Last updated: 18 December 2015
Has this ever happened to you?
You meet someone, somewhere, and after just a few words… BANG!
You can talk for hours and never get bored.
Sharing your thoughts and ideas seems easy and natural.
You never run out of things to say. In fact, you’ve got so much in common, there doesn’t seem to be enough time to fit everything in.
And although you’ve just met this person, you feel an instant bond. Deep down you know this is the beginning of a long and mutually rewarding friendship.
You experienced instant rapport. You both like the same things. You see yourself mirrored in the other person. You communicate effortlessly and want to spend as much time as possible in each other’s company.
If they were on Facebook, you’d “like” every one of their status updates.
But then, there’s the other side of the coin.
Sometimes you meet people and, despite your best efforts, you can’t find any common ground. The things you enjoy, they don’t. It’s a struggle to make conversation on any level. You feel embarrassed, wishing there was some way you could break through the barrier that’s keeping you from getting to know them.
There is. It’s called rapport building.
The Barriers to Rapport Building
Before looking at what stops you from being able to build rapport with another person, here’s a quick definition.
Rapport is defined as a connection with another person. Understanding their point of view. Feeling sympathetic to their opinions. Identifying with their experiences.
When you’ve got rapport with a person or group of people, you can communicate with them. They listen to you, and you listen to them. You’re in sync with their way of thinking and their way of expressing themselves.
Rapport helps you relate to other people. It can happen in an instant as in the example above, or it can be created out of thin air. The ability to build rapport with others can help you become more successful in your career and your relationships. To do it well, though, you need to break down the barriers that make communicating difficult.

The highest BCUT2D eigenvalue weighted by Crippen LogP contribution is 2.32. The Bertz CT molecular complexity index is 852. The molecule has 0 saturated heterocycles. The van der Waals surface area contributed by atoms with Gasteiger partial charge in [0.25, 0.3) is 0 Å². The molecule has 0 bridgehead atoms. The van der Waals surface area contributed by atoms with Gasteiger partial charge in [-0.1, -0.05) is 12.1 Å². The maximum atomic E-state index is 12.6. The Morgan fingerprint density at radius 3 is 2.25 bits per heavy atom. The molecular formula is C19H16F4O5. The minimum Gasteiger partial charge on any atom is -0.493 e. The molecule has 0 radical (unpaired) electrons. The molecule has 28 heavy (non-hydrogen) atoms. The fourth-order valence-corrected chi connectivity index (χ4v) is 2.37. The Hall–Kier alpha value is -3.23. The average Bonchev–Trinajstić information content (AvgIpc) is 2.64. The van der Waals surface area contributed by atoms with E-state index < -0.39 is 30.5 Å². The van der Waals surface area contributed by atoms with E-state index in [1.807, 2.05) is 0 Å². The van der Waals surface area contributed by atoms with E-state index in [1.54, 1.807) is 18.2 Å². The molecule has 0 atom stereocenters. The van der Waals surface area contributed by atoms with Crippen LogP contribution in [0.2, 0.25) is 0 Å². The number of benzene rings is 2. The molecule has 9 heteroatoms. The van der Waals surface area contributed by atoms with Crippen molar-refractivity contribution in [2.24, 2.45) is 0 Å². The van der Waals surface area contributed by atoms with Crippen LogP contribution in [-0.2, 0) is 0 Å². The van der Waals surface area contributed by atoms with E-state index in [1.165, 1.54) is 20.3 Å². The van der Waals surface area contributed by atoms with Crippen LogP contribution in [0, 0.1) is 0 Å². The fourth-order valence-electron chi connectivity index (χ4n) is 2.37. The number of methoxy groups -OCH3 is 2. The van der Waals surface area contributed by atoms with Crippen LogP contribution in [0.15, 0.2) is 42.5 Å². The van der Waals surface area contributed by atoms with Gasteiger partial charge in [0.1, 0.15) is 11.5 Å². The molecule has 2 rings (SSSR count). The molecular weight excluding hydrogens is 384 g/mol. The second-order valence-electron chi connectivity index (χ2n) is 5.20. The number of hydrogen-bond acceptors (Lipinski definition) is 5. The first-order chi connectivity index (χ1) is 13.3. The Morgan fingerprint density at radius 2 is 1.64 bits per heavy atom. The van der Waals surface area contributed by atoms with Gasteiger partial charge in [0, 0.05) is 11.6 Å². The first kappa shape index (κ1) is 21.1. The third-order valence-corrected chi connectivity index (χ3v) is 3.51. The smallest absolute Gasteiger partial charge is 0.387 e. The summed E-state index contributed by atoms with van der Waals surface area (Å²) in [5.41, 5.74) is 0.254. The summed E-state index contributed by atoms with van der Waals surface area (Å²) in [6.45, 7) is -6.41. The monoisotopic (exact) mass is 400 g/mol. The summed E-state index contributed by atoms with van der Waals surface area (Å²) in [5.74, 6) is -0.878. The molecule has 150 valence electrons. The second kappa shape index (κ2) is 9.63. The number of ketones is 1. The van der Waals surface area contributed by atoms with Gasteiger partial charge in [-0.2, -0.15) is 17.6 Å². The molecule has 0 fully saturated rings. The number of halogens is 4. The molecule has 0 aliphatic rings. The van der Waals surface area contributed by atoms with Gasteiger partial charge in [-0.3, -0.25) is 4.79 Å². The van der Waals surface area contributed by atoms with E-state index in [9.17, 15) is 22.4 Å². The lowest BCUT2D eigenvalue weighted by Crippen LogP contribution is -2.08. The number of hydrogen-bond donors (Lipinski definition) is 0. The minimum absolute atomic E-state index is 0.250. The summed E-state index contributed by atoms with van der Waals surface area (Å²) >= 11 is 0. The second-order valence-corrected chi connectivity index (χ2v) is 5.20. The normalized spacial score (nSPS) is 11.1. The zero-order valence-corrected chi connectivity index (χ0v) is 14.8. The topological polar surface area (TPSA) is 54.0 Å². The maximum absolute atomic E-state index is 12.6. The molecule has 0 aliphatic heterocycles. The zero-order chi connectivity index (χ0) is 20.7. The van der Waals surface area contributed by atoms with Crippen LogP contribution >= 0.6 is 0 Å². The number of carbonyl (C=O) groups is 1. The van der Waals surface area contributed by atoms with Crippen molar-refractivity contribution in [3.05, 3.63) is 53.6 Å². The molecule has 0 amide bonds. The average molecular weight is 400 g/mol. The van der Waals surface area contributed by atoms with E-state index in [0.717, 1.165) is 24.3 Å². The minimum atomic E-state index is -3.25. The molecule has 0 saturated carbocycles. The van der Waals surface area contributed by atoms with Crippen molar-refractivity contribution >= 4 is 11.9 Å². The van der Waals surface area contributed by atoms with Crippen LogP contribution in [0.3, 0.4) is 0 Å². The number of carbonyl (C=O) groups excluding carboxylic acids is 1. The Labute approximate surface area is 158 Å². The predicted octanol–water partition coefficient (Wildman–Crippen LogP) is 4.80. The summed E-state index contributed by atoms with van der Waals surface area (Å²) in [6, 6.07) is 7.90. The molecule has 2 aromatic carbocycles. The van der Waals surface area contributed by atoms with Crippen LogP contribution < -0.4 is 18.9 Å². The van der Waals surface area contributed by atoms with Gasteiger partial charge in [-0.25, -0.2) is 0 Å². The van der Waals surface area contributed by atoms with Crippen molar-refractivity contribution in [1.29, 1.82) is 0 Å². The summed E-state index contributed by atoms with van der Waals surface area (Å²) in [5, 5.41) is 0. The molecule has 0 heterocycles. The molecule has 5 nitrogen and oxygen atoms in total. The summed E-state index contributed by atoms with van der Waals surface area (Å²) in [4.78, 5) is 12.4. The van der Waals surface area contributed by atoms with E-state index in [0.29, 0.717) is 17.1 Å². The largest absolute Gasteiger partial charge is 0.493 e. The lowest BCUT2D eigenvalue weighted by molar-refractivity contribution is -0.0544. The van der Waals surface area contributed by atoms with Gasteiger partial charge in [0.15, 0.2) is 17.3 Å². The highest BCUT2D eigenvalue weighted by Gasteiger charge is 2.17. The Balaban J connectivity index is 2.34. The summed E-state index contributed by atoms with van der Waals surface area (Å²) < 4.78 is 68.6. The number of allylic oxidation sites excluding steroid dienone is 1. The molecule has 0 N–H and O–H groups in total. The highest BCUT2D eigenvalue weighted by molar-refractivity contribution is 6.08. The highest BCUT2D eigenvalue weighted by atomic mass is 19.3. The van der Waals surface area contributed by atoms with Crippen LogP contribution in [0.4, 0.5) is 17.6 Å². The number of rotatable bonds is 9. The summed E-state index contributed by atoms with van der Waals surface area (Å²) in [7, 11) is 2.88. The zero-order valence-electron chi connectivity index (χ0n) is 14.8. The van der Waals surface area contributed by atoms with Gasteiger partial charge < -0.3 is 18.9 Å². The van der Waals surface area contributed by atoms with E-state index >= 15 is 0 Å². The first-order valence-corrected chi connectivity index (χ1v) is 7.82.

Barrier #1: Being Too Nice
How can you be too nice?
Suppose you’re in a position of authority, like a teacher or manager. You want your students or workers to like you. It’s only natural. But if you’re too nice, they might simply walk all over you. They’ll take advantage of any signs of weakness on your part.
They can’t help it – it’s just human nature.
You’ll lose control, and when that happens, you’ll be unable to communicate your ideas. You won’t be able to teach them, because they won’t have any respect for you. They won’t pay attention in staff meetings, because your authority has been undermined by your need to be liked.
When you’re in this kind of position, you can’t afford to be too nice. Especially if it gets in the way of carrying out your work.
Barrier #2: Trying Too Hard
The thing about rapport is that it happens on an unconscious level. So while it’s possible to get better at building rapport, you don’t want it to look like you’re desperate.
You’ve probably been in similar situations. The guy or girl who agrees with everything you say. Or who echoes bits of your conversation rather than saying what they really think. And the longer it goes on, the less interested you get.
They’re trying too hard, and their desperation is obvious. Thoughts start swirling through your mind, like…
“No wonder s/he hasn’t got any friends.”
“How am I going to get rid of him/her?”
They’re being too nice (see Barrier #1) and not making any effort to communicate themselves to you. And unfortunately, it doesn’t do them any favors.
Barrier #3: Being Too Pushy
Some people are so good at communicating that they can sell ice to Eskimos.
You know the type. The salesperson that gets you to buy that new car you don’t really need. The boss that gets you to take on extra work you can’t really manage with your present workload. How do they do it?
They build rapport. They communicate with you. They touch a nerve at an unconscious level that makes you want to please them.
“I know how busy you are, but honestly I couldn’t trust anyone else with this project.”
On the flip side, you’ve probably come across a salesperson who tries to force you to buy something you don’t want. They twist your arm, back you into a corner, make you feel uncomfortable. You know that buying what they suggest is of more benefit to them than it is to you – perhaps higher commission or some other incentive. And the more they push, the more you resist.